United States District Court, E.D. Wisconsin
TOMMIE L. HOLLIS, Plaintiff,
CAPTAIN RYMARKIEWIEZ et al., Defendants.
ADELMAN DISTRICT JUDGE.
Tommie L. Hollis, a Wisconsin state prisoner who is
representing himself, filed a complaint under 42 U.S.C.
§ 1983 alleging that defendants violated his civil
rights. This matter comes before me on plaintiff's motion
for leave to proceed without prepayment of the filing fee and
for screening of the complaint. Docket Nos. 1-2.
Prison Litigation Reform Act (“PLRA”) applies to
this action because plaintiff was incarcerated when he filed
this complaint. 28 U.S.C. § 1915. The law allows an
incarcerated plaintiff to proceed with his lawsuit without
prepaying the civil case filing fee, as long as he meets
certain conditions. One of those conditions is that plaintiff
pay an initial partial filing fee. 28 U.S.C. § 1915(b).
Once plaintiff pays the initial partial filing fee, I can
allow plaintiff to pay the balance of the $350 filing fee
over time, through deductions from his prisoner account.
October 26, 2017, Magistrate Judge William E. Duffin ordered
plaintiff to pay an initial partial filing fee of $15.53.
Docket. No. 7. Plaintiff paid the fee on November 14, 2017.
Therefore, I will grant plaintiff's motion for leave to
proceed without prepayment of the filing fee. He must pay the
remainder of the filing fee over time in the manner explained
at the end of this order.
PLRA also requires federal courts to screen complaints
brought by prisoners seeking relief against a governmental
entity or officer or employee of a governmental entity. 28
U.S.C. § 1915A(a). I can dismiss an action or portion
thereof if the claims alleged are “frivolous or
malicious, ” fail to state a claim upon which relief
may be granted, or seek monetary relief from a defendant who
is immune from such relief. 28 U.S.C. § 1915(e)(2)(B).
state a claim, a complaint must contain sufficient factual
matter, accepted as true, “that is plausible on its
face.” Ashcroft v. Iqbal, 556 U.S. 662, 678
(2009) (quoting Bell Atlantic Corp. v. Twombly, 550
U.S. 544, 570 (2007)). “A claim has facial plausibility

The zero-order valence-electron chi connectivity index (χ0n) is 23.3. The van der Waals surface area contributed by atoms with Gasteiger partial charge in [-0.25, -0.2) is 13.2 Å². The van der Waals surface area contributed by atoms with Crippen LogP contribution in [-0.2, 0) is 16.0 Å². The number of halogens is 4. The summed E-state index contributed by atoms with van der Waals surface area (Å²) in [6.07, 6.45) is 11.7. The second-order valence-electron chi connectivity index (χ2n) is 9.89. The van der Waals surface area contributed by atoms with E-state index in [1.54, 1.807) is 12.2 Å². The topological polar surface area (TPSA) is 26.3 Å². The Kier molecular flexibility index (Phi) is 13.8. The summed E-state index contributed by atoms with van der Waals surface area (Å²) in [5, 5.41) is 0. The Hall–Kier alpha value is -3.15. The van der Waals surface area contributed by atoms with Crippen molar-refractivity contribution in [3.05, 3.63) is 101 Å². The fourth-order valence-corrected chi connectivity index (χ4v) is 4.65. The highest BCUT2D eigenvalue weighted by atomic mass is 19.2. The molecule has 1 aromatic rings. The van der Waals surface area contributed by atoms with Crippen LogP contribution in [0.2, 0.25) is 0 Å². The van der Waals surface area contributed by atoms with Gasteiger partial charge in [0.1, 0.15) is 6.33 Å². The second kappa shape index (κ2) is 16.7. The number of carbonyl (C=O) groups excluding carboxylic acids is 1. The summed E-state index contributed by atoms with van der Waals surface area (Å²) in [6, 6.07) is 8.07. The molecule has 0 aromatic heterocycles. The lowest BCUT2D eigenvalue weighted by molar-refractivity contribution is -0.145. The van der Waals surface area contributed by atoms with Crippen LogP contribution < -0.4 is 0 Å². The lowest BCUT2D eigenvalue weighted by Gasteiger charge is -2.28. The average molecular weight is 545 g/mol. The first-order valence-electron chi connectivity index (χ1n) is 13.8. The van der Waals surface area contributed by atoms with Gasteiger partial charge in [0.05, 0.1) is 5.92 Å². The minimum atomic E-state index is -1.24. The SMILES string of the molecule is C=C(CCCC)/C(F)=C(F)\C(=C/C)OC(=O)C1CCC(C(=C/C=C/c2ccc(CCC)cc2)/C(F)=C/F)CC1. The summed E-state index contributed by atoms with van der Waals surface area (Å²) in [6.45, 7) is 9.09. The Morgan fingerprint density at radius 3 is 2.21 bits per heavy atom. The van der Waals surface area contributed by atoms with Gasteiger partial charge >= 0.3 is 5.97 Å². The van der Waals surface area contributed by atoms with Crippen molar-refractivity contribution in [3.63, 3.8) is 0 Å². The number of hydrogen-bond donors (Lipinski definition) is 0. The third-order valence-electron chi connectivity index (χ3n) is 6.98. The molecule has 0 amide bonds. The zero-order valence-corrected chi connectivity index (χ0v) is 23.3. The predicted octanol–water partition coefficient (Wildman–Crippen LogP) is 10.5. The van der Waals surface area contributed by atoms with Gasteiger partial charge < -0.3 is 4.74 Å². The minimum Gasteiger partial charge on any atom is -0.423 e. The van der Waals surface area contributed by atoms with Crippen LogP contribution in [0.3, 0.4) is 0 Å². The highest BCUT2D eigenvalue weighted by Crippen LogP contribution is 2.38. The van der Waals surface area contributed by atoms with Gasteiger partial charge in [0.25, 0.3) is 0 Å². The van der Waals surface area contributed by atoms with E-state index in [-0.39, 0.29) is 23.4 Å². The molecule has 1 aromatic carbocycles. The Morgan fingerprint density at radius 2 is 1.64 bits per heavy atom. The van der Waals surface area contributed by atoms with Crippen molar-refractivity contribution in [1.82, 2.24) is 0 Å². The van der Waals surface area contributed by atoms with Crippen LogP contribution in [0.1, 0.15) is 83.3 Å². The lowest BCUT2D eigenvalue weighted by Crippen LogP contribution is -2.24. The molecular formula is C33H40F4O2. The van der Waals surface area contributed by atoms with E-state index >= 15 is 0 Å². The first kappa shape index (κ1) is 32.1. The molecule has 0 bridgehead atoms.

when the plaintiff pleads factual content that allows a court
to draw the reasonable inference that the defendant is liable
for the misconduct alleged.” Id. (citing
Twombly, 550 U.S. at 556). I must give a pro
se plaintiff's allegations, “however
inartfully pleaded, ” a liberal construction. See
Erickson v. Pardus, 551 U.S. 89, 94 (2007) (quoting
Estelle v. Gamble, 429 U.S. 97, 106 (1976)).
is an inmate at Waupun Correctional Institution
(“WCI”). Docket No. 1. Defendants are Department
of Corrections (“DOC”) employees who work at WCI:
Captain Rymarkiewiez is the gang coordinator; Tony Meli and
Jeremy Westra are involved in reviewing inmate conduct
March 16, 2017, plaintiff had a personal telephone
conversation with Felicia Thurman. Id. ¶¶
1-2. Based on the content of the conversation, Rymarkiewiez
gave plaintiff a conduct report sometime in late March.
Id. ¶ 4. Meli reviewed the conduct report
without proper notice and hearing, and he gave Westra
approval to discipline plaintiff. Id. ¶¶
5-6. Plaintiff served 60 days in the Restrictive Housing Unit
(“RHU”) in conditions that amounted to
“mental [and] physical torture.” Id.
appealed the decision to Warden Foster (not a defendant), and
Foster reversed the guilty finding. Id. ¶ 11.
Following plaintiff's successful appeal, Rymarkiewiez,
Meli, and Westra took the following actions: (a) banned
plaintiff from all prison jobs, programs, and movement; (b)
denied plaintiff “back-pay” for lost job and
refused to reinstate job position; (c) removed plaintiff from
his “single-cell”; (d) and reinstated other
inmates for their jobs. Id. ¶¶ 13, 15.
Meli and Westra also forced plaintiff to complete a urine
test on April 4, 2017. Id. ¶ 8.
relief, plaintiff seeks monetary damages and several
injunctions. Id. at 5-6.
state a claim for relief under 42 U.S.C. § 1983, a
plaintiff must allege that defendants (1) deprived him of a
right secured by the Constitution or laws of the United
States; and (2) acted under color of state law.
Buchanan-Moore v. Cnty. of Milwaukee, 570 F.3d 824,
827 (7th Cir. 2009) (citing Kramer v. Vill. of North Fond
du Lac, 384 F.3d 856, 861 (7th Cir. 2004)); see also
Gomez v. Toledo, 446 U.S. 635, 640 (1980).
state a First Amendment retaliation claim, plaintiff must
allege that he: (1) engaged in activity protected by the
First Amendment; (2) suffered a deprivation that would likely
deter First Amendment activity in the future; and (3) the
First Amendment activity was “at least a motivating
factor” in the defendants' decision to take the
retaliatory action. See Bridges v. Gilbert, 557 F.3d
541, 546 (7th Cir. 2009). In the prison context, the First
Amendment right to petition the government for redress of
grievances includes the right to pursue “administrative
remedies that must be exhausted before a prisoner can seek
relief in court.” DeWalt v. Carter, 224 ...